Commentary

Young Orioles arms off to fast starts

Updated: April 5, 2011, 12:18 PM ET
By Tristan H. Cockcroft | ESPN.com

The majors' best ERA (0.69) among starting pitchers belongs to a team in the American League East, and it is not the Boston Red Sox, New York Yankees or Tampa Bay Rays.

60 Feet 6 Inches

No, despite a rotation populated with relative unknowns, it's the Baltimore Orioles who are off to the game's hottest start on the mound. Most incredibly, they've done it despite being the only team in the AL East to have no more than one starting pitcher drafted in ESPN standard leagues; every other team had at least two. That pitcher, Brian Matusz (50th among starting pitchers, 195.3 average draft position), has yet to start for the Orioles in 2011.

Now, four games hardly define a season. Brad Bergesen, making a spot start for Jeremy Guthrie on Wednesday, could promptly get hammered in Detroit and spoil that sparkling ERA. Because 72 of their games will be played within that high-powered AL East, the Orioles will probably take their lumps in due time. After all, AL East teams had a 4.53 ERA and 1.38 WHIP combined pitching within the division, noticeably higher than the AL averages of 4.14 and 1.35 overall.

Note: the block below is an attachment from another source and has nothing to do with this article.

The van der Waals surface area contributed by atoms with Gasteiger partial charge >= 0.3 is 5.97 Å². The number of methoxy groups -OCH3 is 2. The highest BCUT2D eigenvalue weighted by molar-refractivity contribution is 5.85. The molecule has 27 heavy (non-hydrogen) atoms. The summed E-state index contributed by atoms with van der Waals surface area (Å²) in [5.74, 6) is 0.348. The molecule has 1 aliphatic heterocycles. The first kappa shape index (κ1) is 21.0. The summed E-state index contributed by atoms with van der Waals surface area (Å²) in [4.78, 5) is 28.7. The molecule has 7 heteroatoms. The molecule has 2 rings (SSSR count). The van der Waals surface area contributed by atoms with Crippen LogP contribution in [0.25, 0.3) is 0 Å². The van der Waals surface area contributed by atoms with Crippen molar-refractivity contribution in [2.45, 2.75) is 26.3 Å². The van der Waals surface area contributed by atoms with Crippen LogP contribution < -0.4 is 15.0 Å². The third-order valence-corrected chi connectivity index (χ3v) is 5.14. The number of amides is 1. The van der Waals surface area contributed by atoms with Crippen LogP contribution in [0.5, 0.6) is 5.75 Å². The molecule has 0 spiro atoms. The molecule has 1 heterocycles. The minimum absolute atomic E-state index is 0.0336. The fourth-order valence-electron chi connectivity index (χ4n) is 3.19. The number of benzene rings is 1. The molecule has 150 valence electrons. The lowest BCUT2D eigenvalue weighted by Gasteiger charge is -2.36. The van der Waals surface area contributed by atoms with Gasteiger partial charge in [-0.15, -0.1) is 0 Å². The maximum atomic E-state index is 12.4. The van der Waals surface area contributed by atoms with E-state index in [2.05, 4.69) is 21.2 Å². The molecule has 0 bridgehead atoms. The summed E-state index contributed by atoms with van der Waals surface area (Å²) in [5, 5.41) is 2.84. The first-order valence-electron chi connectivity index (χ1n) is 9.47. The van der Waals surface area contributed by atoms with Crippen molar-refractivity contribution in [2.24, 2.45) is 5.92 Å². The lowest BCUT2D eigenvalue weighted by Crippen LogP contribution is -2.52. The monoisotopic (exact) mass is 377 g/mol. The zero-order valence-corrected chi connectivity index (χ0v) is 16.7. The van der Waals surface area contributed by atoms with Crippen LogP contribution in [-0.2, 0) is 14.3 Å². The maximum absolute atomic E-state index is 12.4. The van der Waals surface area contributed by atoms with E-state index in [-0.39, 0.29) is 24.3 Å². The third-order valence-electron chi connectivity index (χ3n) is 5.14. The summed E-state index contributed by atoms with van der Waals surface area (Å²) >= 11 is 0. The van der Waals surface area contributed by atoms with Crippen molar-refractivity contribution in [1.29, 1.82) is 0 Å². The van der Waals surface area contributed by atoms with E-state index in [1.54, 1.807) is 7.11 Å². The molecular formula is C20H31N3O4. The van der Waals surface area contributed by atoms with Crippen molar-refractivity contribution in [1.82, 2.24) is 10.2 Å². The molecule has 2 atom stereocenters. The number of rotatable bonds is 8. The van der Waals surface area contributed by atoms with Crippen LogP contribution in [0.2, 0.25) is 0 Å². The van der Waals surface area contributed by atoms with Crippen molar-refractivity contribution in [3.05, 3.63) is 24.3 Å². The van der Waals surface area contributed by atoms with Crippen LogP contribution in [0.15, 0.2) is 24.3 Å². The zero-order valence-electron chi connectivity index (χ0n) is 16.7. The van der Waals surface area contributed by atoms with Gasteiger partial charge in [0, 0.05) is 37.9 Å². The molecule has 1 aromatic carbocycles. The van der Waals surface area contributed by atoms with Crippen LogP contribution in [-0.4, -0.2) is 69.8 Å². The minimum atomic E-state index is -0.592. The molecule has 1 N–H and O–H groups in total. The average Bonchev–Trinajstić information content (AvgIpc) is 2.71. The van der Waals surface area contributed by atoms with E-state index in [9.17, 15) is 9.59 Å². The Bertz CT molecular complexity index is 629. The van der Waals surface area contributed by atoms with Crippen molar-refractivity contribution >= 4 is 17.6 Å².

But these Orioles shouldn't be regarded as total pushovers. Matusz, out three to six weeks with a strained intercostal muscle, isn't the only young pitcher making a name for himself in the season's early going. Jake Arrieta, Zach Britton and Chris Tillman, every one of them 25 years of age or younger, turned in a quality start during the season's opening week, and might yet warrant our attention.

[+] EnlargeTillman
Kim Klement/US PresswireChris Tillman pitched six hitless innings in his 2011 debut Saturday but was pulled before he could start the seventh.